What is in this article?:
- Pyrethroids, applied as foliar sprays and chemigations, are consistently the most commonly used insecticide class in desert head lettuce;
- Pigweeds are easily identified by physical characteristics but one species of pigweed can hybridize with another and become less distinguishable;
- A lysimeter is a device to measure the amount of evapotranspiration - the sum of evaporation and plant transpiration.
By Barry Tickes, UA Area Agriculture Agent
Pigweeds are some of the most common summer annual broadleaf weeds in the low deserts. Although they are often lumped together, there are four different species of pigweed common here and more than 10 species that occur as weeds in California and Arizona. The growth habits and response to herbicides are similar.
It is easy to identify the pigweeds by physical characteristics but one species of pigweed can hybridize with another and become less distinguishable.
Palmer amaranth, Amaranthus palmeri, is probably the most common pigweed species found in this region. It is very aggressive, fast growing, and can become six-feet tall or higher if uncontrolled. It has one thick stem and several lateral branches.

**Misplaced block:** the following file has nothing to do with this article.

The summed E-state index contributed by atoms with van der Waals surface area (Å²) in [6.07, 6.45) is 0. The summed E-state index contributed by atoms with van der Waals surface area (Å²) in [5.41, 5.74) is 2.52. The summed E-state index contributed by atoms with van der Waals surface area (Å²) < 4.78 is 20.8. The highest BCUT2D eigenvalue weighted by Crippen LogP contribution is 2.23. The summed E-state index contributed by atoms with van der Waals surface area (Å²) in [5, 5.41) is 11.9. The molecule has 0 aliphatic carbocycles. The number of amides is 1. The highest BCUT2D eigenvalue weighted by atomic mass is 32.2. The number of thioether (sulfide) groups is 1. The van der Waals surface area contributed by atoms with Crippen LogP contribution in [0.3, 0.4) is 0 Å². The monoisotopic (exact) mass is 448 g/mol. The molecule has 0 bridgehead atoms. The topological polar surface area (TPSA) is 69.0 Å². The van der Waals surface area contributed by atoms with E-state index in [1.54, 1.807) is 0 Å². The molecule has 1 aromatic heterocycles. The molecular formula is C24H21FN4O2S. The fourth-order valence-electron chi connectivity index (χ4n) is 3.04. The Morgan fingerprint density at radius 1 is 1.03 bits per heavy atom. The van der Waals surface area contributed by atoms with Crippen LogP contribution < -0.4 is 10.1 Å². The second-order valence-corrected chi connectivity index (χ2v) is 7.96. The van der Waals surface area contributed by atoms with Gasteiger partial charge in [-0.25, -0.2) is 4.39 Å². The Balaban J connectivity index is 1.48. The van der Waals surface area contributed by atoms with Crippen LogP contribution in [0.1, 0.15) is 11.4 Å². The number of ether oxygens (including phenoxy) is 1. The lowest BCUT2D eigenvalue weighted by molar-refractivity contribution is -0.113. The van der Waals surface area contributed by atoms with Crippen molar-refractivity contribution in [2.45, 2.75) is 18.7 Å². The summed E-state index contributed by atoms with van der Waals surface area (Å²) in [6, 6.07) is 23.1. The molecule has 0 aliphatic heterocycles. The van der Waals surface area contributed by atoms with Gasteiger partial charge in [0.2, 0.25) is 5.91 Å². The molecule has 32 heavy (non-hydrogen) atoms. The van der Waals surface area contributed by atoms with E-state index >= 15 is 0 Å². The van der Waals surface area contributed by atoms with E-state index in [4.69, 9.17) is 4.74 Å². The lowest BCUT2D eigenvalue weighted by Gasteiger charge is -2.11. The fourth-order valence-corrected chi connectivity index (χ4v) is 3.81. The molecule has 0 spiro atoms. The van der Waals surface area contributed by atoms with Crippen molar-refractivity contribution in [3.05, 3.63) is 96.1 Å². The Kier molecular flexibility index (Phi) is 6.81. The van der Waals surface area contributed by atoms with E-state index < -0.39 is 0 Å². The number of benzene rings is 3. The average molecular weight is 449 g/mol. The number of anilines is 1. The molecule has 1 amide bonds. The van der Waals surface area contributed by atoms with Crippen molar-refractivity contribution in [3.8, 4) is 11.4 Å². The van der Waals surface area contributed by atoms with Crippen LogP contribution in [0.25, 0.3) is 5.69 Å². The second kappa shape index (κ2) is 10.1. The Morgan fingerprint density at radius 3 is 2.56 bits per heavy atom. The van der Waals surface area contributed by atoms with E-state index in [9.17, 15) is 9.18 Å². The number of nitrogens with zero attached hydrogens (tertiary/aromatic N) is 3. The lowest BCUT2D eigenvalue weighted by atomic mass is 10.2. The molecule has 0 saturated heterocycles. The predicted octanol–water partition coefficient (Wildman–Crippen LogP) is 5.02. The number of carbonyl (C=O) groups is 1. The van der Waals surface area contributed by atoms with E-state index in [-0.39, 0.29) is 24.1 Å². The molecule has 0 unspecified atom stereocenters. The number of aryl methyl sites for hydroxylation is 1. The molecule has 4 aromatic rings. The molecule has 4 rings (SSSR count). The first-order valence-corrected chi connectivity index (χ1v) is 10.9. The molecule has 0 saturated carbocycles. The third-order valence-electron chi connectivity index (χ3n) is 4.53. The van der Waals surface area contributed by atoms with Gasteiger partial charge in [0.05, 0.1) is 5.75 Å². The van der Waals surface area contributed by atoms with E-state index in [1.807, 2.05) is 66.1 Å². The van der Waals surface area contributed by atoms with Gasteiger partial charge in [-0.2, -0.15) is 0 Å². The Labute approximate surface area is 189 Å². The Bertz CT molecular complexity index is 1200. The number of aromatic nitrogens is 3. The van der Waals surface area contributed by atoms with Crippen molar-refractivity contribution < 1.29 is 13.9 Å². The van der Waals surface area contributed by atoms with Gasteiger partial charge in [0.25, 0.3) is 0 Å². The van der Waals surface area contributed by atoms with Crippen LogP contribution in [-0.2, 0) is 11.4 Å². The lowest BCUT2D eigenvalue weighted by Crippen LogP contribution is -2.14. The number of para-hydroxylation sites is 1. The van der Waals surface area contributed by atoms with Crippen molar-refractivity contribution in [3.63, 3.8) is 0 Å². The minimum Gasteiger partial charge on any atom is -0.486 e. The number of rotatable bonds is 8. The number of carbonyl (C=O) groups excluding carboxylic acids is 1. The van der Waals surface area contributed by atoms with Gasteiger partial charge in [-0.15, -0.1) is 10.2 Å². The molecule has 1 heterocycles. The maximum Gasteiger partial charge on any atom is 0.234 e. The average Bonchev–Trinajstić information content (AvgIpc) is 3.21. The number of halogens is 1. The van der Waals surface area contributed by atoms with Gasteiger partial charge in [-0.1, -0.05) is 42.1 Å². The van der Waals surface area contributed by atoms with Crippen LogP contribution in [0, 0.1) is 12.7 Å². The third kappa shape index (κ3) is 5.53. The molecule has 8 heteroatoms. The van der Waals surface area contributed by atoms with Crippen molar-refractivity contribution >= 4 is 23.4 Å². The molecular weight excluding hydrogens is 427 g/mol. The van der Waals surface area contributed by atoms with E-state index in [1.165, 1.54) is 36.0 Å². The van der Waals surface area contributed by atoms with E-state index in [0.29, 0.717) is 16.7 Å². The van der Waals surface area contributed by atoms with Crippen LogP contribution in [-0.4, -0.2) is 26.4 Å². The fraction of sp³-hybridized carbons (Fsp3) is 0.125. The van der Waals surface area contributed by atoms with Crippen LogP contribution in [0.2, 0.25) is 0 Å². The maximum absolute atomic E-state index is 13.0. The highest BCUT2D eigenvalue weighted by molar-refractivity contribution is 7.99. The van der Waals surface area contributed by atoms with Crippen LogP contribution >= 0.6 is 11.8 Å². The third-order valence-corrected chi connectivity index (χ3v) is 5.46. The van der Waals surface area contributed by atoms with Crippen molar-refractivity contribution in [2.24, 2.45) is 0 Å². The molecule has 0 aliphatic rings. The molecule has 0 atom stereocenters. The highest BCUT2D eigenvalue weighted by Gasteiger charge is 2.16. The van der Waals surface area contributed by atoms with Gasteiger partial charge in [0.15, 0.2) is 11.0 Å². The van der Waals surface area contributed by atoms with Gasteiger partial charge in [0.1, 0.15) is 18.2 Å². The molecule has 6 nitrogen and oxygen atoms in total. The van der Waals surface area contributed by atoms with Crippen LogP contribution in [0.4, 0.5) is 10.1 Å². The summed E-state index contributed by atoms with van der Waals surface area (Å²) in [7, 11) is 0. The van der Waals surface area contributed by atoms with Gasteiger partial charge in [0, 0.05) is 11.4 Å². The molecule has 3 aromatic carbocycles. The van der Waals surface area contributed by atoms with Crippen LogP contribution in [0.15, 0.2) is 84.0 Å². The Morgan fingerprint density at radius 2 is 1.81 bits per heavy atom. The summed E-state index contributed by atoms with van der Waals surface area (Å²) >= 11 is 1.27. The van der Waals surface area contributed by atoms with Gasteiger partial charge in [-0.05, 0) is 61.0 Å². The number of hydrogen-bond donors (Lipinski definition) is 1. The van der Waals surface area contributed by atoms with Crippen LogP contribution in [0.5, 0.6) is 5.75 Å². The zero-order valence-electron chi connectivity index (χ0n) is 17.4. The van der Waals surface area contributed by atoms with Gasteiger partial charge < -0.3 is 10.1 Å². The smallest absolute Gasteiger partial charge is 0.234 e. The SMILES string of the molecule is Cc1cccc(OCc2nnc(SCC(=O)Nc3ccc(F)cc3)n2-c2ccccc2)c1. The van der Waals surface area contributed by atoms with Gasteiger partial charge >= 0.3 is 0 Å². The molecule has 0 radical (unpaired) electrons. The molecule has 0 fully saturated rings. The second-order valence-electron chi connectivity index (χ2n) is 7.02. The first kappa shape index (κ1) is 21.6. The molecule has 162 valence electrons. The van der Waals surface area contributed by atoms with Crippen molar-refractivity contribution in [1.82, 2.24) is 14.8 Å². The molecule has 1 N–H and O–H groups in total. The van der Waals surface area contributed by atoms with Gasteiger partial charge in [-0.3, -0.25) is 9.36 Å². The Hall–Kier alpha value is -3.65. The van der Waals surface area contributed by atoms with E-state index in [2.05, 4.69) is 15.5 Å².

The leaves are lance shaped, hairless, and have distinctive white veins on the underside. It has flowering tassels that become stiff and spiny. This species has become resistant to Glyphosate in many parts of the county.
Redroot pigweed, Amaranthus retroflexus, is probably the second most common pigweed species. It is shorter and the seed heads are smaller, in clusters, and have stiff spine-like scales. It has leaf hairs on the margins. The veins and lower stems are often reddish. This species will hybridize with palmer amaranth and become less distinguishable.
Tumble pigweed, Amaranthus albus, is very different from palmer and redroot pigweed. It grows lower to the ground and has many branches that turn upright. The leaves are much smaller and narrower. The numerous stems are light green rather than red.
The seed heads are small, spiny, and at the base of the leaves rather than in long terminal spikes. When mature, the branches are sticky, stiff bristles that break off at the ground and “tumble” with the wind.
Prostrate Pigweed, Amaranthus blitoides, is very similar to tumble pigweed but the stems are more prostrate, grow close to the ground, and form mats. The stems and leaves are smaller and reddish rather than light green.
Contact Tickes: (928) 580-9902 or firstname.lastname@example.org.